How to Paint Burned Wood From an Attic Fire

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Things You'll Need

  • Respirator

  • Power sander

  • 180-grit sandpaper

  • Tack cloths

  • Professional painter's tape

  • Heavy-duty fabric drop cloths

  • Oil-based stain-blocking primer

  • Mineral spirits

  • Roller frame

  • 2 nap roller covers

  • 2- to 4-inch oil paintbrush

  • Latex paint

  • 2- to 4-inch latex paintbrush

Use a power sander to remove the layers of burned wood.

Charred wood inside a home is an eyesore, and it also emits a strong odor. Seal the burned wood inside your home by refinishing it with the appropriate coatings. However, before you hurry into this type of do-it-yourself project, consider a pair of critical points. Burned wood is ill-suited for adhesion and will reject new paint unless you employ the proper preparation procedures. In addition, if you are working in a tight, unventilated area such as an attic, you must take the proper safety precautions, or you could become overwhelmed by primer and paint fumes.


Step 1

Wear a respirator if you are working in an unventilated area.

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Step 2

Sand off as much of the burned wood as possible, using a power sander equipped with 180-grit sandpaper. Don't worry if you cannot strip the charred wood completely bare. Concentrate on eliminating loose fragments of burned wood.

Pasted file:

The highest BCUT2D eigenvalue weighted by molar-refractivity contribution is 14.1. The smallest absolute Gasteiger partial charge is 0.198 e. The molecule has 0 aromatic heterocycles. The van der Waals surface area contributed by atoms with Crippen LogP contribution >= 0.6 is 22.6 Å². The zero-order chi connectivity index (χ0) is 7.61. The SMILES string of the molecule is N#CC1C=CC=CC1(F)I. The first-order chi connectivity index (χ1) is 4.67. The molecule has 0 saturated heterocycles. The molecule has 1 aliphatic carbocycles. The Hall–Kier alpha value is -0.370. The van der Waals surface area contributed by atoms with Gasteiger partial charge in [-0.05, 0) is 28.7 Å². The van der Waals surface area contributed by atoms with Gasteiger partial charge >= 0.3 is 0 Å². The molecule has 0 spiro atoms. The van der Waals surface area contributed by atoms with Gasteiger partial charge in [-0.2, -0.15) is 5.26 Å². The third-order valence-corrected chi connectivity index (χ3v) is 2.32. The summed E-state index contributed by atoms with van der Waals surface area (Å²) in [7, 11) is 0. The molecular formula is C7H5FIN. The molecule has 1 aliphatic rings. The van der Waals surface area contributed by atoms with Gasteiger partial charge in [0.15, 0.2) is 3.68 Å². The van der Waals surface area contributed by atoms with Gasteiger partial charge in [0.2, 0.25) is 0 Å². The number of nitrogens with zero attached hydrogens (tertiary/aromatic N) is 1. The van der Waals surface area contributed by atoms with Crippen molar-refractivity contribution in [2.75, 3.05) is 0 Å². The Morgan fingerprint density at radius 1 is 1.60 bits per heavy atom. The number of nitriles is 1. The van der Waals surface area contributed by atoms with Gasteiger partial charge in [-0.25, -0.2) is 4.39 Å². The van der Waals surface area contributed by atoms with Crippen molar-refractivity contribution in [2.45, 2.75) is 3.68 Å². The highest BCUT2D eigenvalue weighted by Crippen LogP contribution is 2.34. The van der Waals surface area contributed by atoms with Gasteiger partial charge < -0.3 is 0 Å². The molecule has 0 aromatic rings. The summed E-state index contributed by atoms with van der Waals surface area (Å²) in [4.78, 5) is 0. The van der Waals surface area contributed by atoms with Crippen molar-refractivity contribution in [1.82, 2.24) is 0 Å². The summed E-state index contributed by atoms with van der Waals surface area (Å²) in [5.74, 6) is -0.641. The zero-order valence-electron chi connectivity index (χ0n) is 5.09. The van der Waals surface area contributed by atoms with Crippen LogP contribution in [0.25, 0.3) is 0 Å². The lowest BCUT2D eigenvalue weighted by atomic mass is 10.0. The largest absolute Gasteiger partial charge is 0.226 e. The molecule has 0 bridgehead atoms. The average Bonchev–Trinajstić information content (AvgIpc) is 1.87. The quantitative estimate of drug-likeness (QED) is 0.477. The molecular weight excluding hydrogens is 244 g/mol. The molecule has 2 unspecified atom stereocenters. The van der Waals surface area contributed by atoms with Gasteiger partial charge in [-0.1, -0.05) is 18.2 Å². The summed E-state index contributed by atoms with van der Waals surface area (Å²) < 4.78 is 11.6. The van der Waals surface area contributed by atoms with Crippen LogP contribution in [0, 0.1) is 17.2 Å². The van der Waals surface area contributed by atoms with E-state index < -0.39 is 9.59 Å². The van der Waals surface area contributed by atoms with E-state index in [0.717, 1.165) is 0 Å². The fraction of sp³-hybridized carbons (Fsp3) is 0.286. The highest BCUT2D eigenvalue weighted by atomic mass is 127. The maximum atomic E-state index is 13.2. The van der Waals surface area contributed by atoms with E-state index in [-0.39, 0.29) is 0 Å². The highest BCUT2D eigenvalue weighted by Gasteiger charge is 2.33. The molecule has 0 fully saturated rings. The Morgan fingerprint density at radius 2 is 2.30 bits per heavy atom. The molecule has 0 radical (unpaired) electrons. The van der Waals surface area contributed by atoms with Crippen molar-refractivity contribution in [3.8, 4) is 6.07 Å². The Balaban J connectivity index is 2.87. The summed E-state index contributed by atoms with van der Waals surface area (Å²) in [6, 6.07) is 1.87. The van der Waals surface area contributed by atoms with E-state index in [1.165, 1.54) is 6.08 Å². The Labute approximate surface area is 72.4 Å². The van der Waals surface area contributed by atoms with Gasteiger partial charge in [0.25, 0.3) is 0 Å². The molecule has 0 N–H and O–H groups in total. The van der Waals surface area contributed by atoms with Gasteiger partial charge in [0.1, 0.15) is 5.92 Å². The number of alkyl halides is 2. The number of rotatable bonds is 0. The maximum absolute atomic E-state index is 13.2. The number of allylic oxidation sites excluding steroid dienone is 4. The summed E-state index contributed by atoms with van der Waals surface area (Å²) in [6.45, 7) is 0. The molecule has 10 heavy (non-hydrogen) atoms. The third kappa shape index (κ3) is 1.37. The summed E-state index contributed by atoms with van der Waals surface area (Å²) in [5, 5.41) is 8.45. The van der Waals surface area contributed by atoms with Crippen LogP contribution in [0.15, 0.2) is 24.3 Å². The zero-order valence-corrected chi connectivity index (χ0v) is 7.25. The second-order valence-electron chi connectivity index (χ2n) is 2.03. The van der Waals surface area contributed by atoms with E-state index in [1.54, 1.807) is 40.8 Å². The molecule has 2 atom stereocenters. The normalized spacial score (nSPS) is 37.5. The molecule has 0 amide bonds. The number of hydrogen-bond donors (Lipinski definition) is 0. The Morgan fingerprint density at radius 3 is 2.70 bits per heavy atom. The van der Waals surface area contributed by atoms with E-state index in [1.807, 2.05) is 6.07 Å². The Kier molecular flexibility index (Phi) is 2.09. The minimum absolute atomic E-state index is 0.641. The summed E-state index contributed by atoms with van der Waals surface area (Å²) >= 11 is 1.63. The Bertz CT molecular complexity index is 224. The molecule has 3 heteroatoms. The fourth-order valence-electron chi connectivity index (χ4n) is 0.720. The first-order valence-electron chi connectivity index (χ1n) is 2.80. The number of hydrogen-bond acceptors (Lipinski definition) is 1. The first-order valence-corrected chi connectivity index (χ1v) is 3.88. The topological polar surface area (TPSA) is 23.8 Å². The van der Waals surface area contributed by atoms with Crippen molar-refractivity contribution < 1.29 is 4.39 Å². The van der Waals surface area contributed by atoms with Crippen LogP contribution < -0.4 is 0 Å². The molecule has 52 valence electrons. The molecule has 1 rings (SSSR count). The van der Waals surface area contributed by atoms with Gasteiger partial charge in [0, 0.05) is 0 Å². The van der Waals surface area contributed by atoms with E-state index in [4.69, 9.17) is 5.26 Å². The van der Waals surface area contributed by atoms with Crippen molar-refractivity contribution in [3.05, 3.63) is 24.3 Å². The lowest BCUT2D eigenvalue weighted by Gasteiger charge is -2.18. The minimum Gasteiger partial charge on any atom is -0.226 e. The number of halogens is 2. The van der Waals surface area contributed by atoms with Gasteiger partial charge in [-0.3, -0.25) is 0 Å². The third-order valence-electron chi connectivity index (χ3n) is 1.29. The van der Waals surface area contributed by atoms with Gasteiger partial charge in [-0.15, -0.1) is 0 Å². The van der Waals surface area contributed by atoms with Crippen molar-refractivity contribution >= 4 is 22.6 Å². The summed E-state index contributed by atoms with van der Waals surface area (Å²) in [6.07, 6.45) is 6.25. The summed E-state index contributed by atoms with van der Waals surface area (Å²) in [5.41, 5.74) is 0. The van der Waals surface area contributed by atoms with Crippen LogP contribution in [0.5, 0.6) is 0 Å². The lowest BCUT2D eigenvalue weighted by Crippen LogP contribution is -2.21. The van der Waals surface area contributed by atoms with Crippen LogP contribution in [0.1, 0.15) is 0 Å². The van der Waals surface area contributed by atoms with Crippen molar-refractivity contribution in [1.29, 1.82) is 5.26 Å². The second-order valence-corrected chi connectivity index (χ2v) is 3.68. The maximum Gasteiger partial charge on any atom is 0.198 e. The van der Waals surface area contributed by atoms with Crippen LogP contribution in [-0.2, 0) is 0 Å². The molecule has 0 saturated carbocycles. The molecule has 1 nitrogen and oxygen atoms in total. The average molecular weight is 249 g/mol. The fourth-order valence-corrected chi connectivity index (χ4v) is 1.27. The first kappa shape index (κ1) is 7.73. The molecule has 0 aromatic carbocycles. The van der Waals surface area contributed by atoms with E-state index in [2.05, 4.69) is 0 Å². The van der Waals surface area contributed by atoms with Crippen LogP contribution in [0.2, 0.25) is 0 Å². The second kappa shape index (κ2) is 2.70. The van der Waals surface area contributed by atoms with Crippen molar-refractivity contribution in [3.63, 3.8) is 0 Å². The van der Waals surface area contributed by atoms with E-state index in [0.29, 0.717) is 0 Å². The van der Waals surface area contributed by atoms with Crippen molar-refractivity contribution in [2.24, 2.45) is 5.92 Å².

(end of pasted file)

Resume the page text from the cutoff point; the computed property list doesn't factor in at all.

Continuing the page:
Step 3

Wipe down the burned wood with tack cloths.

Step 4

Protect areas adjacent to the burned wood by covering them with painter's tape. Cover the floor with drop cloths.

Step 5

Coat the burned wood with two coats of an oil-based stain-blocking primer, using a roller or a paintbrush, engineered for use with oil-based coatings. Wait two hours between each coat. Wait three hours for the final coat of stain-blocking primer to dry.


Step 6

Wash the brush and roller with mineral spirits.

Step 7

Coat the primed wood with latex paint, using the clean roller or a paintbrush, engineered for use with water-based coatings. Wait two hours for the paint to dry.


Examine the primer label before you buy to ensure that it is formulated for compatibility with latex paint.


Never paint unprimed burned wood, or the finish will flake.

Don't use ordinary oil or latex primers on burned wood, or you will have bleed-through.


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